I’m usually a glass-half-full kind of person, but sometimes you can’t help reflecting on the emptiness—on what’s missing. When our schools cut librarians to save dollars, a critical contributor to student learning exits the building. And kids lose out.
This is the undeniable impact illustrated by a Pennsylvania study presented in our feature story, “Librarian Required,” by Debra E. Kachel and Keith Curry Lance (p. 28). The study joins a growing body of research that proves the efficacy of librarians in our schools. But this one goes further, showing how some 200,000 students are being denied in a state with deep cuts to school libraries. All this in light of the Common Core State Standards and the call for 21st-century skills. Given the responsibility for student achievement, anyone with control of the purse strings should seriously consider the lessons of the Pennsylvania study.
“Consistently, reading and writing scores are better for students who have a full-time, certified librarian than those who don’t,” note Kachel and Lance. On the flip side, “Below Basic” scores on reading and writing are higher in schools that do not have librarians. The inclusion of writing is an important element of this kind of research, which has often focused on reading scores
(see “Something to Shout About,” SLJ, September 2011, pp. 28–33).
This writing aspect is especially vital given the Common Core and its emphasis on students’ ability to produce meaningful materials in the learning process. “Advanced” writing scores are three times as likely in schools with a full-time librarian. And, it gets better with better budgets. “Students with access to well-resourced libraries are two to five times more likely to score ‘Advanced’ in writing than students without such libraries,” write Kachel and Lance. From the glass-half-full perspective, that’s inspiring. But then I think of the kids in schools without librarians.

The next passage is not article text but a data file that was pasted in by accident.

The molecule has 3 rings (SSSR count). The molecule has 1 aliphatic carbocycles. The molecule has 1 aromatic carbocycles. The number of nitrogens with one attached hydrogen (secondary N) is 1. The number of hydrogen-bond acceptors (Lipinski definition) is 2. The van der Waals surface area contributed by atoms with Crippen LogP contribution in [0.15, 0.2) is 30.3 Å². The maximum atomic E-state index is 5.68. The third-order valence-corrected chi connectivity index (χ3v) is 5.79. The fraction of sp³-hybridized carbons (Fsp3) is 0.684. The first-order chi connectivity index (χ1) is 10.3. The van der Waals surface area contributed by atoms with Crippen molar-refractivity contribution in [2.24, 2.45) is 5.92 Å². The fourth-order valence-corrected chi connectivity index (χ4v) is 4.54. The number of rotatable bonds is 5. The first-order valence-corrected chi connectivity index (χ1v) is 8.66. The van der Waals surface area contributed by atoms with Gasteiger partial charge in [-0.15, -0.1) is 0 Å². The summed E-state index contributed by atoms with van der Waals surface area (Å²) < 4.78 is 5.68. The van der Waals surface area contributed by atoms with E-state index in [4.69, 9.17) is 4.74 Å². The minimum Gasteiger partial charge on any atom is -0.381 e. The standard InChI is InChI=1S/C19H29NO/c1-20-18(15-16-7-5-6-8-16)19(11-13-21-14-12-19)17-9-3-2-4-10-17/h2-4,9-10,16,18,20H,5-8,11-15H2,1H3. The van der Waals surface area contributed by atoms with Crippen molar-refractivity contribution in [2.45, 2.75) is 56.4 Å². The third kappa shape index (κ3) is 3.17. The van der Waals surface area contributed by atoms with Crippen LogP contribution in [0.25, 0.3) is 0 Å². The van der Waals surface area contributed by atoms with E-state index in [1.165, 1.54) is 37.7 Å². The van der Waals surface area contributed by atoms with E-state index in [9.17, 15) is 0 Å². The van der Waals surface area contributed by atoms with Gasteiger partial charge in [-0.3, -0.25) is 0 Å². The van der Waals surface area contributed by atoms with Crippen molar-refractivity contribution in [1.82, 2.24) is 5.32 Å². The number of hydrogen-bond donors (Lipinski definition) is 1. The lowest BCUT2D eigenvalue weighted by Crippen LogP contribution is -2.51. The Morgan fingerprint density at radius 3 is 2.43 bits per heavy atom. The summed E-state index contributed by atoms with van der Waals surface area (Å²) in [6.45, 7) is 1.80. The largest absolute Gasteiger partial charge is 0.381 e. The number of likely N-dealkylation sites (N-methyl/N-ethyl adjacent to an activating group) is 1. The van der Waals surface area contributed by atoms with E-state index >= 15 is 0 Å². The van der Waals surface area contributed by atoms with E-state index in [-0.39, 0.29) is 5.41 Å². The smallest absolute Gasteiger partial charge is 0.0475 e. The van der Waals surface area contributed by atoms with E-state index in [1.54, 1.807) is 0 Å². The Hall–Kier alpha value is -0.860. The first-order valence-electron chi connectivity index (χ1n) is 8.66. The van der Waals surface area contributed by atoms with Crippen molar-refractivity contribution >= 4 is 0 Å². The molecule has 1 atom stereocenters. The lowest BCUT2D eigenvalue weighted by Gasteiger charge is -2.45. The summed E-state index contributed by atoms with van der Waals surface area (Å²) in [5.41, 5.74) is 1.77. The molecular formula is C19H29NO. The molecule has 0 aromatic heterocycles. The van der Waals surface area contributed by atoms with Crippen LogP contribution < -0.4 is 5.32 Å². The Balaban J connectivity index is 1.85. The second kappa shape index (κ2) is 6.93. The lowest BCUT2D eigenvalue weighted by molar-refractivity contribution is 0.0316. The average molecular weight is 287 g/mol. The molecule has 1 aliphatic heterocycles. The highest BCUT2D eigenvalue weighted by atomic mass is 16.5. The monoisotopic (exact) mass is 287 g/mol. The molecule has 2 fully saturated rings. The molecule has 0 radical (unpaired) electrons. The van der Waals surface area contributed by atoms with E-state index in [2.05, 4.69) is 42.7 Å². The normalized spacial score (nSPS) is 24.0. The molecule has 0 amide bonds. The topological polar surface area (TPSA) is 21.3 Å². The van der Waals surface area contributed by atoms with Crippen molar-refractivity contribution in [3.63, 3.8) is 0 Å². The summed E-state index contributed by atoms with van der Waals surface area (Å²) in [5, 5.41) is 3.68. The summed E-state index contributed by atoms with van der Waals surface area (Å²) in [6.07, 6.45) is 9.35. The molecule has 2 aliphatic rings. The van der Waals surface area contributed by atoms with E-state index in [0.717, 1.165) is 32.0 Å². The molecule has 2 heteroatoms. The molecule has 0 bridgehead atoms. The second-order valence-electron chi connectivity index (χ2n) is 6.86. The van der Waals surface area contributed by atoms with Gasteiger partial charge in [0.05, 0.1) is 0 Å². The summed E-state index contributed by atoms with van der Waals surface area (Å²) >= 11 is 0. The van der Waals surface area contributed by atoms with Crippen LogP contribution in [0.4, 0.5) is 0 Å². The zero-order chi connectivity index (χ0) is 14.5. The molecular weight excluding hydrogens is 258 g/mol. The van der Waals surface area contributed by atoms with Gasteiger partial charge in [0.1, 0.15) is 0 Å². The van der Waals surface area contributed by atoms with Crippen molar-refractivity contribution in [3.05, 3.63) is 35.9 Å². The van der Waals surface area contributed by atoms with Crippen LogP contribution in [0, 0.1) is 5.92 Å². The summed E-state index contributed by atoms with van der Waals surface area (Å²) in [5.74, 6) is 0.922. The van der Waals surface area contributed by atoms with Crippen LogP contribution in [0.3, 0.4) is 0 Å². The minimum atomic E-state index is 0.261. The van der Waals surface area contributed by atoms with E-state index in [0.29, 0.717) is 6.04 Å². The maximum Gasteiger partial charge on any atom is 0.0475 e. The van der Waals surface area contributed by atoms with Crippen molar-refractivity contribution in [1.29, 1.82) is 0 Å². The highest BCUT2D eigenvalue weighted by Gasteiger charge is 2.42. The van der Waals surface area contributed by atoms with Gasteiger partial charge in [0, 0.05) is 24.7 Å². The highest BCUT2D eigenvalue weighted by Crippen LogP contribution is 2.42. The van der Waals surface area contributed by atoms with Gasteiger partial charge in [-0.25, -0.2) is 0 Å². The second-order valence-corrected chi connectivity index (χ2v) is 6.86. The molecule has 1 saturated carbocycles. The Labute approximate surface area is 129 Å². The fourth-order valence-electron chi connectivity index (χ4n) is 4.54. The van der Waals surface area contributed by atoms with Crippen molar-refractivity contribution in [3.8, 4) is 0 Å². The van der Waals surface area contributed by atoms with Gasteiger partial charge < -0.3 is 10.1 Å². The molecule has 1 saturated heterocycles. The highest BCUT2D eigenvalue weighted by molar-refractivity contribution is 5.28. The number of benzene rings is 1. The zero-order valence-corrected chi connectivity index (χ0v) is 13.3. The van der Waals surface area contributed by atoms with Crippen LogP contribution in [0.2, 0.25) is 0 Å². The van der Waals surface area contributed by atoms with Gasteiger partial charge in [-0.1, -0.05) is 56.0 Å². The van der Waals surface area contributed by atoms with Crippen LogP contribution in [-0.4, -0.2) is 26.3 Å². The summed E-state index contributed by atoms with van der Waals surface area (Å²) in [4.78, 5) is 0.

The findings of this study alone should take the decision to cut a librarian off the table. Pennsylvania should serve as an example for all.
Of course, principals and superintendents make hard decisions based on much more than research—the decision to trim a library position is no doubt a complex one. This is why, inside the profession, we have to be ever more creative in surfacing this kind of data as we illustrate librarians’ value in terms of student achievement to principals, superintendents, and parents.
We have the research, now we have to get it into the right hands. Kachel and Lance call for each of us to take these findings to key stakeholders. As part of the profession, I’m committed to sharing the message in our publication and in my discussions with educators and partners. As a parent, I’m going to take these findings to the principal of my son’s school, which currently has no librarian despite strong library leadership in the district.
What will you do?
Too often, advocacy can take a defensive position. I’m not talking about defending what has been, but showing what librarians bring toward a successful future. The survey makes clear: one key staffer can make a huge difference in the overall learning in our schools. And that staffer is a librarian.
Rebecca T. Miller